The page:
• This movement originated along with the Birsa Movement. It was a multi-dimensional movement, as its leaders came forward on the issues of their social identity, religious traditions, and human rights. 

  • Tana Bhagat was not an individual, but a branch of the Oraon tribe, who had adopted the Kudukh religion. They opposed the taxes imposed on them by the British and they staged a Satyagraha (Civil disobedience movement) even before Gandhi's Satyagraha movement. They opposed the Zamindars, the moneylenders, the missionaries, the Muslims, and the British. Tana Bhagats are a follower of Mahatma Gandhi and believes in Ahimsa (Non-violence).

A Course of Movement:

  • The young man Jatra Oraon (Bhagat) was recognized as the hero of this movement, who lived supernatural beliefs. On the basis of Janushruti, this man was given a vision by an Oraon diety 'Dharmesh', and gave him some instructions and ordered him to start this movement.

  • Jatra Bhagat, after getting the order from 'Dharmesh' diety, gave up the work of ghosts and became immortal. He refused to believe in the superstition of the people and gave the message of bringing sattvikta in the conduct. He also ordered forced labor or low-wage laborers not to do such work. He soon became very popular among the people and they started discussing everything with him. 

  • This made the British nervous and they arrested Jatra Bhagat. Fury spread among the people of this place. The British also started arresting all the people related to this movement. As a result of this, violence erupted and a social revival spread. The British brutally suppressed this movement, yet this movement was successful in awakening social consciousness.

  • Thus, the tribal revolts against the British government, to some extent, played an important role in bringing their rights to the oppressed people of Jharkhand.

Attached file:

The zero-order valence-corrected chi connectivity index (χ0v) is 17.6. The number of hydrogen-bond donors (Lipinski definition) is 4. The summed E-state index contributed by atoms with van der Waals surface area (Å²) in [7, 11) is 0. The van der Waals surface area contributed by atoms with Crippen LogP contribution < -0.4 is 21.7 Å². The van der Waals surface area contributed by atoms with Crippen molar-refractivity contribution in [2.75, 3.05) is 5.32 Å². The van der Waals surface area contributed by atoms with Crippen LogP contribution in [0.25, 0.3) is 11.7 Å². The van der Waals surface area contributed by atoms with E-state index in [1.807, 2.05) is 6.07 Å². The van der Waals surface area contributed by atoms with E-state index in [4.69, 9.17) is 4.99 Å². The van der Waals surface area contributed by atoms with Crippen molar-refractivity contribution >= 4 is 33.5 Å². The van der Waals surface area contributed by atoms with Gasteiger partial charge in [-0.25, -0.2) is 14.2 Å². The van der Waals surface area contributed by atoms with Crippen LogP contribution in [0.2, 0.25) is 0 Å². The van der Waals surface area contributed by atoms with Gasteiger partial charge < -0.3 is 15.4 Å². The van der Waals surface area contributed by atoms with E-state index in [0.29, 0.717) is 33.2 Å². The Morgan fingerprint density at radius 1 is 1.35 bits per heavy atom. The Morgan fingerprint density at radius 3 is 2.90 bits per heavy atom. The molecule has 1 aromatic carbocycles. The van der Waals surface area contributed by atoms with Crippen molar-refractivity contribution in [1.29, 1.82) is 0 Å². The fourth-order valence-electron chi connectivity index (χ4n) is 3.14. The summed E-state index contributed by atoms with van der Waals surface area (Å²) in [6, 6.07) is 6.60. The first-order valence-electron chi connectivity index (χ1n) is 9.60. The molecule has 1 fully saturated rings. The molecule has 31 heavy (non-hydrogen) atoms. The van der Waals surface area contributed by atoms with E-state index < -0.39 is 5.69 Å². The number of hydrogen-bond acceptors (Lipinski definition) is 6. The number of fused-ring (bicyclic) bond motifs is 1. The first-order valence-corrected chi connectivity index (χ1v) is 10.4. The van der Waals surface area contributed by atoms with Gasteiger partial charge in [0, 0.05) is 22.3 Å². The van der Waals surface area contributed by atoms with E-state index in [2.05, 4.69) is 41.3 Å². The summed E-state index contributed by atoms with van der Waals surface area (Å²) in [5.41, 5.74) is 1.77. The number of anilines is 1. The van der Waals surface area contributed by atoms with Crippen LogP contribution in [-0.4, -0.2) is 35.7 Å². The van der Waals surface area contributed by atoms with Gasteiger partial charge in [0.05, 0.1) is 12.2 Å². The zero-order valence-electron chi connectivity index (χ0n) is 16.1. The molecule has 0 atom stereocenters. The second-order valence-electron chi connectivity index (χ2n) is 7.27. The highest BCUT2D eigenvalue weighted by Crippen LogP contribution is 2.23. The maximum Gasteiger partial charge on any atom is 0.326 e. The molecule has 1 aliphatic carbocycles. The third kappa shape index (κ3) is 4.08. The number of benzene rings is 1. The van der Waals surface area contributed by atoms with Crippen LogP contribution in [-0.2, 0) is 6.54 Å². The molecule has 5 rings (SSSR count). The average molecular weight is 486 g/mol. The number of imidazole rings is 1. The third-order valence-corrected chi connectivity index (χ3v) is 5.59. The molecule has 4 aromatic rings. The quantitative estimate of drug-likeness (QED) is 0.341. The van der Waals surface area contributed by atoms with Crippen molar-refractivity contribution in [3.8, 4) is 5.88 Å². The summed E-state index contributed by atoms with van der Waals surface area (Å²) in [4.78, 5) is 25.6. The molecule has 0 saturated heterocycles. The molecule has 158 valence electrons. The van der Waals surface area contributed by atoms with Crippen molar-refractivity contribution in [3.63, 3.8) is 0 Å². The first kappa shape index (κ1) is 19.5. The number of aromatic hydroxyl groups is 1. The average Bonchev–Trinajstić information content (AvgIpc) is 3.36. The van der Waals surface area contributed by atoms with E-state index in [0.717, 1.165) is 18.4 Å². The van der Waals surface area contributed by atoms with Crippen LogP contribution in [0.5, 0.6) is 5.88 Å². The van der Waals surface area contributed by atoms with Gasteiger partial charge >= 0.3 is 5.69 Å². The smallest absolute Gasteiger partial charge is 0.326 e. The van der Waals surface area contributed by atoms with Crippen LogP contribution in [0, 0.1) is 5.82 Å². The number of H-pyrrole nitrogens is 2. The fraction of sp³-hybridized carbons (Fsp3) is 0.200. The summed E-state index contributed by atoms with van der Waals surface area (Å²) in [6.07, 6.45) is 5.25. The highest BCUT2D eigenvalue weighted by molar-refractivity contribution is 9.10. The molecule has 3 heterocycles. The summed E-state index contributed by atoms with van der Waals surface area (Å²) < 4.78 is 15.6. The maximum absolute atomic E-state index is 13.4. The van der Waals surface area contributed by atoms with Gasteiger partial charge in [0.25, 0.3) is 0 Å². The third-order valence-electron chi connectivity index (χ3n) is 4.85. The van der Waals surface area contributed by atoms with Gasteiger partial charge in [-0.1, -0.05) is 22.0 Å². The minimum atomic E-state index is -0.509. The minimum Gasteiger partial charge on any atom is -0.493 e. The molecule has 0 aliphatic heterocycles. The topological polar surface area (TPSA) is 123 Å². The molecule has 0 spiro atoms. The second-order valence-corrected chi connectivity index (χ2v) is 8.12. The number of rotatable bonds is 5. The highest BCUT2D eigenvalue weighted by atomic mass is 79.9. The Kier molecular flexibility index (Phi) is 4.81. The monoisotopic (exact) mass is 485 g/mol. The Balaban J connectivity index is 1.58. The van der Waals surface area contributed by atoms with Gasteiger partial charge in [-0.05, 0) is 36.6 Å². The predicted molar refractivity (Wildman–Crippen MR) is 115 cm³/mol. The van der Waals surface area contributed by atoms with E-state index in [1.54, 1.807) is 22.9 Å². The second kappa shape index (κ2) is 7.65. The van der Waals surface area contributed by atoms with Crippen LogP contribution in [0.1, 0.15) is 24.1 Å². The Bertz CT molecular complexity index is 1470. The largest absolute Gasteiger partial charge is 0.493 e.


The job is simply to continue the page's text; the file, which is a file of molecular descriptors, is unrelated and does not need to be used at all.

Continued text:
• In these movements, all the elements such as aggression, vandalism, resentment, power organization, and policy reasons were present which gave rise to rebellion. The erstwhile situation in Jharkhand was pathetic and ironically, outsiders who had come to exploit this naturally endowed region had almost disposed of the original tribes. 

  • Far from education and deprived of facilities, these tribal societies were living its life peacefully. They were all happy in their own festivals, customs, and their own social fabric. Even after being in the shadow for almost 300 years of instability, anarchy, exploitation, oppression, humiliation, and poverty, these tribes kept their existence and their livelihood. 

  • The people of Jharkhand performed their duties towards the country. These people made an incomparable contribution to India's freedom struggle, which cannot be forgetten.

                       👉Next Page:Nagvanshi Governance System - JPSC/JSSC


Wednesday, February 24, 2021

Jharkhand Pre- History - JPSC/JSSC

Jharkhand Pre- History

Jharkhand Pre- History - JPSC/JSSC

Name: The word 'Jharkhand' is formed by the addition of two words. The first-word being, 'Jhar'= forest, and the second word being 'Khand'= part of the land. Hence, the literal meaning of Jharkhand is the forest land or forest state.

  • The first reference of the Jharkhand region is found in the Aitreya Brahmana where it is referred to as 'Panda' or 'Pundra'.

  • In 'Digvijay Parva' Mahabharata, this region is called 'Pundarile Desh'. In this book, it is called 'Pashu-Bhumi', 'Karkkand' or 'Arkkhand'.

  • Ptolemy has addressed Jharkhand regions with the word 'Mundal'.